Liturgy of the Hours
Given the prayerful character of the season, Advent is a most suitable time to celebrate a simple communal form of Morning or Evening Prayer.  In particular, Evening Prayer during the last eight days before Christmas, with its special “O” antiphons for the Magnificat, helps the community to prepare well for the feast of the Nativity.  The ready availability of various editions of the Prayer of the Church makes this quite feasible.

The information about advent was sourced from the

2021 Christmas Masses
Christmas Eve, Friday December 24th

6.00pm Cathedral

6.30pm St Patrick’s College Chapel 1431 Sturt St

7.30pm Cathedral
(no vaccination status, numbers limited to 50
– please register for this Mass)

9.00am Cathedral

12 Midnight Cathedral

Christmas day, Saturday December 25th

8.00am Cathedral

10.30am Cathedral

Sunday December 26th Feast of the Holy Family

8.00am, 10.30am and 5.00pm at the Cathedral

Ordinations to the Diaconate
Seminarians Bill Lowry and Matt Restall will be ordained Deacons for the Diocese of Ballarat on Friday, December 10th 2021 in St Patrick’s Cathedral Ballarat at 7.00pm.

Parishioners and friends are welcome to attend. Attendance requirements for the Cathedral is
QR code or registration upon entry and full vaccination status needs to be provided to the COVID check-in Marshals. Supper will follow in the Cathedral Hall.

The Diocesan vocations committee invite us to pray for Bill and Matt over the coming weeks, that as they who will be ordained to serve God’s Church as Deacons, be effective in action, gentle in ministry, and constant in prayer.

Evening Prayer will be prayed in the Cathedral on Thursday December 9th at 5.30pm with a focus on praying for Bill and Matt – all are invited to join us.

Vinnies Christmas
Kindness Appeal

This Christmas donate to Vinnies.
Your gift can change a life.
There are families who are experiencing poverty and homelessness this Christmas and your help can provide them with much needed essentials like food, clothing and a place to call home.

CatholicCare Victoria Giving Tree Appeal
This pandemic has been hard on us all.  But as with every disaster, COVID-19 is making the already vulnerable more vulnerable still. Your generous donation to this year’s Giving Tree Appeal will provide practical and financial support for struggling Victorian families - from three square meals a day to help with utility bills... every gift you choose helps.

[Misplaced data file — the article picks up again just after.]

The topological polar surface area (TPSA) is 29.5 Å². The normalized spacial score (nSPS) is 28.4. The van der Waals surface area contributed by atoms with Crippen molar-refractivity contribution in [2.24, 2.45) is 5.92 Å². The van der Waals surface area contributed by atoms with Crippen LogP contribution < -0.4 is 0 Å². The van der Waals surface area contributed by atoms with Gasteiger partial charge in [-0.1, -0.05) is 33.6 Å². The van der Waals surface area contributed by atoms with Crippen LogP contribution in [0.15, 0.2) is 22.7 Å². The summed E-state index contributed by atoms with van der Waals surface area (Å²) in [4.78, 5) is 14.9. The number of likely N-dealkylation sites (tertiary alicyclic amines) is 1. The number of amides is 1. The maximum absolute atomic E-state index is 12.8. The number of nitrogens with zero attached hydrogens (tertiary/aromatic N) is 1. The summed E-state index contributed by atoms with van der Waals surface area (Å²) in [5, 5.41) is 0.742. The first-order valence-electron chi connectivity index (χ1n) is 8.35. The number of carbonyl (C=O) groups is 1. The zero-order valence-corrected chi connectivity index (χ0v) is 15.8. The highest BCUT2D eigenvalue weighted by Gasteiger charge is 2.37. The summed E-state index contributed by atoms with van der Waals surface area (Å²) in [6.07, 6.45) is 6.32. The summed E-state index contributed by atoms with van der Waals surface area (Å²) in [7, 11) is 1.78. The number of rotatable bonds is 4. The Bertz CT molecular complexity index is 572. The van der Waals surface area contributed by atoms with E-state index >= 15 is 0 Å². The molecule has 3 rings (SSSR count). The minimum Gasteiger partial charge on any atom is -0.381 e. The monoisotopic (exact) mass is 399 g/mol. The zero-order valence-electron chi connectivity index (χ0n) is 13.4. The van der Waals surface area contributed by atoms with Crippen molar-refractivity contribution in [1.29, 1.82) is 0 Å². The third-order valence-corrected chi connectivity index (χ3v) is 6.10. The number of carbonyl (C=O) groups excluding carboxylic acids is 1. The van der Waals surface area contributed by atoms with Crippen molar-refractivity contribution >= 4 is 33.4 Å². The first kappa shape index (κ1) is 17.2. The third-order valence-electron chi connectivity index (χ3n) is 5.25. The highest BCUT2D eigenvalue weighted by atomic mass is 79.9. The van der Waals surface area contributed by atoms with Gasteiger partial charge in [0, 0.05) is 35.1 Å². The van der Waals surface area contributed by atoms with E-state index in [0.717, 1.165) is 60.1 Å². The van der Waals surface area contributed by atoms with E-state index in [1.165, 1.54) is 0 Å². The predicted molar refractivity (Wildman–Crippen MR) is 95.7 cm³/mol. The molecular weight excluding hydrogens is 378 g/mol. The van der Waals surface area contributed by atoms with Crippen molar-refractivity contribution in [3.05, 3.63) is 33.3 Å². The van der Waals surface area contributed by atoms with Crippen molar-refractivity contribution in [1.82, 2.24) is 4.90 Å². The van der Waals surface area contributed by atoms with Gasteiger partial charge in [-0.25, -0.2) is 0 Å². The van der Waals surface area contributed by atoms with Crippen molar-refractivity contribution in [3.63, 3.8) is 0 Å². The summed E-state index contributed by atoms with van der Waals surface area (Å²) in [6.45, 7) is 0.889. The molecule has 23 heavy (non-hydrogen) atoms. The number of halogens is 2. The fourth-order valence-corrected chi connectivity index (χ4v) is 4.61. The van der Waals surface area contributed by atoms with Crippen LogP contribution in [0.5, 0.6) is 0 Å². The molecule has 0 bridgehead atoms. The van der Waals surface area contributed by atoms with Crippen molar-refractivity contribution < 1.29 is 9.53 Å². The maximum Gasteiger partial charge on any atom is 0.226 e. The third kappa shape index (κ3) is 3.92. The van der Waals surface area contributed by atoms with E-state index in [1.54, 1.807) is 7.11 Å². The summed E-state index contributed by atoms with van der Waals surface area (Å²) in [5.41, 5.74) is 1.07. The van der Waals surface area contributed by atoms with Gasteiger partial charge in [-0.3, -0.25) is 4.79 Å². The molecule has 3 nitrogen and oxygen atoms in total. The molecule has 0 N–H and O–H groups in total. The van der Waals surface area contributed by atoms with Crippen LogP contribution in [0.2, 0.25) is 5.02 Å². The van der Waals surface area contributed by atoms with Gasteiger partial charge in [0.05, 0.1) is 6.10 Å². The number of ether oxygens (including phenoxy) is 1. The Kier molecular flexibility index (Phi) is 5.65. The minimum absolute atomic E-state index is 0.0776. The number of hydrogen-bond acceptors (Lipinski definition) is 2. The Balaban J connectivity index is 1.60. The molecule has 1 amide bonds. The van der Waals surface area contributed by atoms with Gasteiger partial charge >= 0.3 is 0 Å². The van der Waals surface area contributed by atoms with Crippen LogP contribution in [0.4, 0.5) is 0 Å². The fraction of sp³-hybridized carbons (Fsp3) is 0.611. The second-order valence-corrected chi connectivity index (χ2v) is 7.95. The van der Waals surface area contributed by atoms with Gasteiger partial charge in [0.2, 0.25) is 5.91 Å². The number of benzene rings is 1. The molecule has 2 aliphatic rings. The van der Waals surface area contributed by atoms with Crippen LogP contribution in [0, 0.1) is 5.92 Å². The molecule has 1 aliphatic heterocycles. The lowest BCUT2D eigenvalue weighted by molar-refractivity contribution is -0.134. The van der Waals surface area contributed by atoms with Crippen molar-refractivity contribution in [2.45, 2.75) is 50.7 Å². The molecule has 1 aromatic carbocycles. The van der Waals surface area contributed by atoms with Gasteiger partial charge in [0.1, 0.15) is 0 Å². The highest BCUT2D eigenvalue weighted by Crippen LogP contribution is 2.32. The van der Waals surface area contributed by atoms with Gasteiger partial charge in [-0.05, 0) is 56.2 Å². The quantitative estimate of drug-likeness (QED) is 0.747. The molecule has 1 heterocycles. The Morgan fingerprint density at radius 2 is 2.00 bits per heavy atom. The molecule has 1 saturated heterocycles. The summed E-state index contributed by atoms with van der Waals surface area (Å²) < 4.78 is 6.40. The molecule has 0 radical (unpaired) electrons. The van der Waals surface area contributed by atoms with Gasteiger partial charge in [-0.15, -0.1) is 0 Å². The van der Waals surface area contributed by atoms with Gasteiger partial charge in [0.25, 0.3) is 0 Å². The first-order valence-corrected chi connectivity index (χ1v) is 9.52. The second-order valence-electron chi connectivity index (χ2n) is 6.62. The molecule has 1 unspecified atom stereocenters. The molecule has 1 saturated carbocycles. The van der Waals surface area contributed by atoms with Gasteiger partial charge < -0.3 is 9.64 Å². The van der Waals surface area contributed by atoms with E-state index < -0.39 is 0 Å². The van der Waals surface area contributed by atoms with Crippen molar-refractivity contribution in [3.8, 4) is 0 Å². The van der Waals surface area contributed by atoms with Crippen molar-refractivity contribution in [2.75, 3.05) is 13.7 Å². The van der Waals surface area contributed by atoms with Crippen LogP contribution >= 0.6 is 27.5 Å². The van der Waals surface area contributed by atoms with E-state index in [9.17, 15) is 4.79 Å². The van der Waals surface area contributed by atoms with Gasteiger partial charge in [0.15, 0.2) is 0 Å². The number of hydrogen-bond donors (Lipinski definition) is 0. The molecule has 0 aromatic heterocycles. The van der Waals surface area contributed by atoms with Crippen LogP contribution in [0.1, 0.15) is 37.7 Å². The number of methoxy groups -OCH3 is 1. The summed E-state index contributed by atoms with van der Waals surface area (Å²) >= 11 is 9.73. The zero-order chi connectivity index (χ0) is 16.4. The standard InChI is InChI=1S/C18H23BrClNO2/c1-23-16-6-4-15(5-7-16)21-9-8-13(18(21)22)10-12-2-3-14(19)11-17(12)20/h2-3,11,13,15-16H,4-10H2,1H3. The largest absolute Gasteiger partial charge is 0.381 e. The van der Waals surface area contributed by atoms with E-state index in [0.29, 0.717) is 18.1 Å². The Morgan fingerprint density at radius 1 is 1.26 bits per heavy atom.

16th November 2021
Dear Attorney General,

We, the undersigned leaders of faith communities in Victoria, write to express our grave concerns about the Equal Opportunity (Religious Exceptions) Amendment Bill 2021 recently introduced into the Victorian Parliament. Our faith communities work tirelessly across all sectors of society to support fellow Victorians from diverse backgrounds, believing we have much to offer the community in the services we provide. Our religious beliefs and values underpin every aspect of the work we do, especially in our care for the most vulnerable, our commitment to educating young people and our efforts to contribute to a more just and cohesive society.

Rather than allow religious bodies their natural right to operate in accordance with their beliefs, the Equal Opportunity (Religious Exceptions) Amendment Bill 2021 seeks to go well beyond what might be considered reasonable or healthy in a pluralist society. In introducing the legislation, the Victorian Government is seeking to dictate how faith communities should run their organisations. This gross overreach could see religious organisations being forced to violate their beliefs and values in managing employment matters.

For people of faith, religious beliefs shape all aspects of life. Parents that send their children to religious schools expect that the school’s environment faithfully represents the religious ethos in every respect including the conduct of all teachers and staff. With this Bill, the ability for schools to meet this legitimate expectation will be severely compromised because, in effect, the Bill erroneously disconnects religious belief from conduct that is consistent with this belief.

The full statement by the Faith Leaders of Victoria (including Bishop Paul Bird) can be read here
Cathedral Parish Pastoral Council meets

Members of the Council (Susan Crowe, Simon Duffy, Elizabeth Ryan, Brian Shanahan, Leo Styles, Tomy Thekkumury and Frs Eladio and Justin), met for their final meeting in 2021 during the past week.    Mercy Sister, Karon Donnellan continued facilitating the Parish Pastoral Council from the October meeting as the Council articulated its own statement of Vision, Mission and Values.

After prayerful discernment and discussion the PPC decided:
As St Patrick’s Parish Pastoral Council our:
·       Vision: invite this Christ centred faith community to realise God’s             Dream with authenticity and hope